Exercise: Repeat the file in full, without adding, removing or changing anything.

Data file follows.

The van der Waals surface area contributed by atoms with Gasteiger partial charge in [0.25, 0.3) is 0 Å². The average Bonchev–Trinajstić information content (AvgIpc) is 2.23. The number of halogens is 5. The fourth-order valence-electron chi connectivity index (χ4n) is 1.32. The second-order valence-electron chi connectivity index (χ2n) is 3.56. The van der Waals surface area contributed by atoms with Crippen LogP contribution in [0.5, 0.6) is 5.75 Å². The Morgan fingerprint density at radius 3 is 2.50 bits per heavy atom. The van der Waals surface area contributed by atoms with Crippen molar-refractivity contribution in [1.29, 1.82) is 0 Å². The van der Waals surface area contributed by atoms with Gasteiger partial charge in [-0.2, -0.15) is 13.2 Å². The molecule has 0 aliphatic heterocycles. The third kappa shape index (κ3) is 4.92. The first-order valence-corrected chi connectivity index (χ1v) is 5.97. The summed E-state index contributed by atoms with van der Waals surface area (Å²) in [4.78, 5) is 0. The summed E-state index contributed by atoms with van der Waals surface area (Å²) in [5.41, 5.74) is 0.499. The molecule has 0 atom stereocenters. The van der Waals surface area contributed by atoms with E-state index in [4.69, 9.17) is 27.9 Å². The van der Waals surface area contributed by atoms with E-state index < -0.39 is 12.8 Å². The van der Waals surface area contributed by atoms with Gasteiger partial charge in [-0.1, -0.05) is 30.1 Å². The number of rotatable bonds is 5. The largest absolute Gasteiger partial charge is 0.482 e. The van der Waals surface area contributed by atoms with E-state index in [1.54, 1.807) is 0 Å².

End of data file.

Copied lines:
The van der Waals surface area contributed by atoms with Gasteiger partial charge in [0.25, 0.3) is 0 Å². The average Bonchev–Trinajstić information content (AvgIpc) is 2.23. The number of halogens is 5. The fourth-order valence-electron chi connectivity index (χ4n) is 1.32. The second-order valence-electron chi connectivity index (χ2n) is 3.56. The van der Waals surface area contributed by atoms with Crippen LogP contribution in [0.5, 0.6) is 5.75 Å². The Morgan fingerprint density at radius 3 is 2.50 bits per heavy atom. The van der Waals surface area contributed by atoms with Crippen molar-refractivity contribution in [1.29, 1.82) is 0 Å². The van der Waals surface area contributed by atoms with Gasteiger partial charge in [-0.2, -0.15) is 13.2 Å². The molecule has 0 aliphatic heterocycles. The third kappa shape index (κ3) is 4.92. The first-order valence-corrected chi connectivity index (χ1v) is 5.97. The summed E-state index contributed by atoms with van der Waals surface area (Å²) in [4.78, 5) is 0. The summed E-state index contributed by atoms with van der Waals surface area (Å²) in [5.41, 5.74) is 0.499. The molecule has 0 atom stereocenters. The van der Waals surface area contributed by atoms with E-state index in [4.69, 9.17) is 27.9 Å². The van der Waals surface area contributed by atoms with E-state index < -0.39 is 12.8 Å². The van der Waals surface area contributed by atoms with Gasteiger partial charge in [-0.1, -0.05) is 30.1 Å². The number of rotatable bonds is 5. The largest absolute Gasteiger partial charge is 0.482 e. The van der Waals surface area contributed by atoms with E-state index in [1.54, 1.807) is 0 Å².